“DISTRICT” is defined by a brazen beat-switch and a triple-threat of verses featuring McLennon, Matt Champion, and Joba, with the latter being my favorite of the bunch (“Praise God, hallelujah! I’m still depressed!”). Bearface’s hook is downward and draining, and adds to the track’s subdued breakdown of an outro. “TAPE” emanates of a serious sense of urgency due to its fast-paced, Radiohead-sampling instrumental. Abstract breaks into a self-deprecating discussion over insecurities, family values, and his relationship to fans (“ I could barely rap, I could barely dance”), accompanied by ultra-personal bars on suicidal tendencies and egoism from Joba and Champion. “J’OUVERT”, the first track to get a music video as of now, totes one of the best beats on the project thanks to in-house producer Jabari Manwa: industrial, buzzing, and complementing the paranoid nature of the track. Joba’s verse is an easy highlight of the track, reminding me of an early Eminem performance. The psychedelic jazz passage that leads into Wood’s verse is also great touch, adding to his laidback posture on one of his most memorable performances to date. The following track “HONEY” is bouncy and EDM-like, featuring slick verses from Abstract and McLennon and transitioning with a chopped & screwed sample of the group’s SATURATION I track “BUMP”, while “VIVID” fakes out the listener with a swift Champion-led beat switch, a vibrant Bearface bridge (“Even though my teeth not gold, baby girl know our pockets drip folds”), and a high-energy verse from McLennon.
“SAN MARCOS” has been labeled by many listeners as the emotional summit of the record, referencing the group’s early days in the referenced Texas city. The subdued guitar-driven instrumental feels like a callback to early BROCKHAMPTON tracks like “SWIM” and “MILK”, with Bearface and Abstract driving the majority of the track with slow-moving banter. Joba’s quaint verse is another excellent emotional display: “ I’m afraid of commitment, don’t know how to fix it, Maybe codependent, can’t tell the difference”), with the track ending via a beautiful outro from the London Community Gospel Choir. “TONYA”, the only track to be revealed before iridescence's release, comes off beautifully in its CD quality. Bearface’s hook is lofty and vulnerable, while Abstract’s verse is a testament to the potholes that arise with fame: “ I deleted Facebook, I’ll trade fame any day, For a quiet Texas place and a barbecue plate”. Wood’s verse is easily his most personal on the record, discussing leaving home and the battle between self-worth and wealth. Featured artist Serpentwithfeet steals the show towards the end of the track, adding a falsetto inflection onto layers of drums and piano in a style similar to Frank Ocean’s “Ivy”. Closing track “FABRIC” is a subtle finisher, with highlights including Wood‘s whispery and claustrophobic hook and Joba’s gothic refrain. Abstract ends the track with a shouty chorus that swells with the airhorn-like beat, sneaking in a “post-credits” line teasing iridescence as the first in the group’s next trilogy, “THE BEST YEARS OF OUR LIVES”.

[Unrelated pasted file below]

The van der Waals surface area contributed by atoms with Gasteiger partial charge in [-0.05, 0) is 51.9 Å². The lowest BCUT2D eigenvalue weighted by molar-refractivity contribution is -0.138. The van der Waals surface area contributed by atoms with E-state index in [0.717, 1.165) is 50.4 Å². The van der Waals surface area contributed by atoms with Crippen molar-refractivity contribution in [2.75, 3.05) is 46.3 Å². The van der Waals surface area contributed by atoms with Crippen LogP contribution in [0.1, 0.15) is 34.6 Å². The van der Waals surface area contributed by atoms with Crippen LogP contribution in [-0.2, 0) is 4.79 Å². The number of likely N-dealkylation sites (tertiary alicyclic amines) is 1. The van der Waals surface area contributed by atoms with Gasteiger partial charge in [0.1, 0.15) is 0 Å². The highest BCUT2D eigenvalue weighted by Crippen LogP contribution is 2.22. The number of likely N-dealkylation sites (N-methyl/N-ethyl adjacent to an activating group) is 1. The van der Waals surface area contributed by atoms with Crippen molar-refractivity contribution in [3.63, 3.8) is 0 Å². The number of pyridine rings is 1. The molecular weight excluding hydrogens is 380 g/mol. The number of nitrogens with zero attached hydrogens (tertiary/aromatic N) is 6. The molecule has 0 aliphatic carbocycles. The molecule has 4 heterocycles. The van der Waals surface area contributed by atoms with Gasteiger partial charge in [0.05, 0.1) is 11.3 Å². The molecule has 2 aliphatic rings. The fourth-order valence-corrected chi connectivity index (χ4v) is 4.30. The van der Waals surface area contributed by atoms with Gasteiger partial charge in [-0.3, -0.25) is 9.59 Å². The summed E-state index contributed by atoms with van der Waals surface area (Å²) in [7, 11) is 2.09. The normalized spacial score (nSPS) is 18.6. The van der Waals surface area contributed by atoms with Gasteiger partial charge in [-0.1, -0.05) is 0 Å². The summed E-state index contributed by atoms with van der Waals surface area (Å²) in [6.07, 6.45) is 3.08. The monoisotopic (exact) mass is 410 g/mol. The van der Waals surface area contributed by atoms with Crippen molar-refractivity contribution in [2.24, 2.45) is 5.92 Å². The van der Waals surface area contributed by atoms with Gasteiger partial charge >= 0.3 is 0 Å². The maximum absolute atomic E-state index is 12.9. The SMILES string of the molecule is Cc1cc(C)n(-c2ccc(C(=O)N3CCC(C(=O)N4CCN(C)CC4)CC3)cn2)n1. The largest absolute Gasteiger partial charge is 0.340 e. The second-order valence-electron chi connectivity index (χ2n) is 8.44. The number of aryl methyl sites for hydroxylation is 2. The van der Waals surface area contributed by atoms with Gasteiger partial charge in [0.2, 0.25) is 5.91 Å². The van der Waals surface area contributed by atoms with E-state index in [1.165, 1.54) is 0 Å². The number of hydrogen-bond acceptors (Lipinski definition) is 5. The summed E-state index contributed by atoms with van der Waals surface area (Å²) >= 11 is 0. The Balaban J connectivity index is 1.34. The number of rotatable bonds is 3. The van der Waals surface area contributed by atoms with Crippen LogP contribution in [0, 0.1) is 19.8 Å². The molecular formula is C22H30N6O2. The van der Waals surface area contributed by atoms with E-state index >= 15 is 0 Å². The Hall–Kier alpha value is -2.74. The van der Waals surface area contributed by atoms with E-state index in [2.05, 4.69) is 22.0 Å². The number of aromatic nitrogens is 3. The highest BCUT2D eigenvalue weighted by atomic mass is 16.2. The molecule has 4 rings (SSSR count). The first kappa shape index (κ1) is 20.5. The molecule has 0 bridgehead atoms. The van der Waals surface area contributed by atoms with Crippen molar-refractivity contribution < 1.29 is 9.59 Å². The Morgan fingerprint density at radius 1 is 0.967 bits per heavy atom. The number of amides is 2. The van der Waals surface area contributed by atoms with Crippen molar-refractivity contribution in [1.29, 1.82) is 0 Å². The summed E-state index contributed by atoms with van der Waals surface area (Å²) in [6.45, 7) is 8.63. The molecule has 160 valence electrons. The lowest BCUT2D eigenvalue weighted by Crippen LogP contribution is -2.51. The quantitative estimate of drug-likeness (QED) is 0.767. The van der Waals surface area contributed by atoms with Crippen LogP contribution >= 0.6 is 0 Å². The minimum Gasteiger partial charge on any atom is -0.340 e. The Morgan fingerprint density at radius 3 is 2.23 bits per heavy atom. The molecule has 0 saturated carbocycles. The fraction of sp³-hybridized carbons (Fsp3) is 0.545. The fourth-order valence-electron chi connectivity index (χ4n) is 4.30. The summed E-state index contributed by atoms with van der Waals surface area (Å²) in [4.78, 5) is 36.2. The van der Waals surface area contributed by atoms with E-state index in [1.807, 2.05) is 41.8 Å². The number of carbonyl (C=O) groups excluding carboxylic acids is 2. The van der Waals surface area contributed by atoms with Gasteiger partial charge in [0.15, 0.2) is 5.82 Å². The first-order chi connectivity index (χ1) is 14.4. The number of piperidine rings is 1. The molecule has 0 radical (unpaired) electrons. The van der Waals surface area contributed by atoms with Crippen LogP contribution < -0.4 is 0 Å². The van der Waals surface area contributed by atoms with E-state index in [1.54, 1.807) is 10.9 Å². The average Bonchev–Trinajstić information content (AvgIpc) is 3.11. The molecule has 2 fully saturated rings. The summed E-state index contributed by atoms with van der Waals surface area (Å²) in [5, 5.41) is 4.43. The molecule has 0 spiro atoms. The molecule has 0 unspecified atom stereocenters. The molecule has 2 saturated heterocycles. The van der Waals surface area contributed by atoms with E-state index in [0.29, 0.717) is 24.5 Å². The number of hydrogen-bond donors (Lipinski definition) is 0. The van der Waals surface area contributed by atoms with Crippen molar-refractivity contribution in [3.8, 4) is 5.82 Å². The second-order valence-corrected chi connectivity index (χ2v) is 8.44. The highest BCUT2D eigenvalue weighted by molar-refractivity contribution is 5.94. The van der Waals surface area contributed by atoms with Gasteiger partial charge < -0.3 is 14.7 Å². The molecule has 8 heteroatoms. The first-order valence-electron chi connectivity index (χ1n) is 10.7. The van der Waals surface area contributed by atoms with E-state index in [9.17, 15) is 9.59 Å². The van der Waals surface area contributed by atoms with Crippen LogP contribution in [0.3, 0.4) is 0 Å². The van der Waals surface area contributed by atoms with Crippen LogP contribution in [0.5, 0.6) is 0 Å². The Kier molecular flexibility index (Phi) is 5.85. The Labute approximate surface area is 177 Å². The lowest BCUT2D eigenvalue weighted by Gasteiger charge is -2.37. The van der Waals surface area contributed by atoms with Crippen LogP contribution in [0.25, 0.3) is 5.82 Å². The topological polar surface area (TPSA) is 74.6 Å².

While BROCKHAMPTON could have easily returned to the hook-verse-hook formula that founded their career on the SATURATION trilogy, their fourth album is an entirely unpredictable change of pace for fans and critics alike. The production is easily some of the most unique in recent memory, tapping into dynamic inspirations like Kanye’s Yeezus, Outkast’s Aquemini, and The Talking Heads, while each group member feels expertly used and driven to some of their finest performances to date (especially considering Joba, Wood, and Bearface). iridescence is an uncompromising album from a once in a generation group, never feeling complacent and always pushing itself to indulge in a rich sonic palette. If the next two albums of “THE BEST YEARS OF OUR LIVES” can match this level of quality, we’re in for something truly special.